Independents could have outsized influence in tomorrow’s open Democratic primary because there’s not a competitive race on the Republican side. Though Trump is flying up here to hold a rally in Manchester tonight, he faces no competitive GOP primary. Polls show the incumbent president getting more than 90% against former Massachusetts governor William Weld. New Hampshire has 416,000 “unaffiliated” voters, who get to pick which primary to participate in.

Sanders defeated Clinton by 22 points in New Hampshire four years ago, garnering 60%, or 152,000 votes. Polls and interviews make clear that most of the people who backed him as the anti-Clinton candidate four years ago will not support him again this time. That said, I encountered a few people at the Sanders rally in Rochester who backed Clinton in the primary four years ago and are giving Sanders a close look.

“We need grass-roots change, and it may be more than some of the traditional establishment is willing to go, unfortunately,” said Colleen Hartnett, 57, of Windham, a software engineer who remains undecided. “I think I’m leaning more toward the progressive side rather than the moderate part of the party at this point. . . . Because Republicans have gone so far, the contrast is just striking. I feel like the pendulum can’t just go for a moderate swing.”

Sanders knows he needs to win this neighboring state, which is why he doesn’t hesitate to confidently predict victory. There’s no apparent effort to manage expectations. “I am absolutely confident that, with the volunteer support we have, we are going to win in New Hampshire,” Sanders said Saturday night in Manchester. He said his 2016 victory in New Hampshire was critical to winning 22 more states in the months that followed, and he said winning the primary helped put some of his ideas that were called radical four years ago into the mainstream. “We need to complete the revolution we started four years ago in New Hampshire,” he said.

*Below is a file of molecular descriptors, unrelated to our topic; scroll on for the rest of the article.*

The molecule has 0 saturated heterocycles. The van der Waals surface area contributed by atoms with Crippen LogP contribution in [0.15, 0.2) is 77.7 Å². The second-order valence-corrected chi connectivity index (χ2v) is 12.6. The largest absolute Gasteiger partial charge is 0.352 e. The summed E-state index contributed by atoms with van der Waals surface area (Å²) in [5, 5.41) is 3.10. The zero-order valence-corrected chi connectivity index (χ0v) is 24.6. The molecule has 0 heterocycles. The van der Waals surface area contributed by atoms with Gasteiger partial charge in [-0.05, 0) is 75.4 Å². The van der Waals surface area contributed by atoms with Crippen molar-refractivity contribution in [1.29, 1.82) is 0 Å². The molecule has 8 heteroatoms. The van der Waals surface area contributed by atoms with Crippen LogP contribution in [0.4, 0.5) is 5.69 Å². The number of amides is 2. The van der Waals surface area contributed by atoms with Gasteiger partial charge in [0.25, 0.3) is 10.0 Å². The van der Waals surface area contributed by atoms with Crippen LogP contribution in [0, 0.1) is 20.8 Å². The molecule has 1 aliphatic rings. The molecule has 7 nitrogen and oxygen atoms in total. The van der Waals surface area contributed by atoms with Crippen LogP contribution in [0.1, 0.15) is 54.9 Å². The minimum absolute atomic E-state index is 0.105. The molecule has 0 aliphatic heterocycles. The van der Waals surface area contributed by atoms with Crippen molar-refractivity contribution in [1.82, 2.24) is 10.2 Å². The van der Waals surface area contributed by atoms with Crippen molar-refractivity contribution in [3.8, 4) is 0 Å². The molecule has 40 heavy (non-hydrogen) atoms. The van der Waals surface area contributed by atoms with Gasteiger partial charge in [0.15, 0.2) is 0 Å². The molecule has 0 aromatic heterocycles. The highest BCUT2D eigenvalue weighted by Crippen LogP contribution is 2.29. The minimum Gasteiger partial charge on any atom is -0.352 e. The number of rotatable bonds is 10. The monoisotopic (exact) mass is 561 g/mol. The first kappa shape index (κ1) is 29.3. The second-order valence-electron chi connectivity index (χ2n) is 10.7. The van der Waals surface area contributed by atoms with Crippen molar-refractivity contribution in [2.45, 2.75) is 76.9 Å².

Warren losing altitude in New Hampshire also likely works to Sanders’ advantage. She drew only a modest crowd Sunday afternoon to a middle school near the state capitol. “Our democracy hangs in the balance, and it is up to you, Massachusetts, to decide what to do,” she said at the end of her speech, after more than a hundred people had left, many to go watch other candidates.

“New Hampshire,” people in the audience yelled.

“And to the people of New Hampshire,” she added, correcting herself with a laugh.

The crowd applauded. “Thank you,” she said, appreciatively. “It is a hard time.”

Warren brushed aside a question afterward about the people who left, calling it an “enthusiastic” crowd. “It looks like it is going to be a long battle to the nomination,” she told reporters. “There are 55 more states and territories after this. . . . I’m in it for the long haul.”

Other candidates who struggle to get covered are trying more colorfully to contrast themselves with Sanders. James Carville, the Democratic strategist who helped elect Bill Clinton in 1992, stumped late Saturday afternoon for Sen. Michael Bennet, D-Colo., in Manchester. He emphasized that Sanders would be a problem for down-ballot Democrats, especially in competitive Senate and House races. “They’ll run away from Bernie Sanders like the devil running away from holy water,” Carville said. “If Michael Bennet is the nominee, Mitch McConnell’s going to look like he crapped a pineapple.”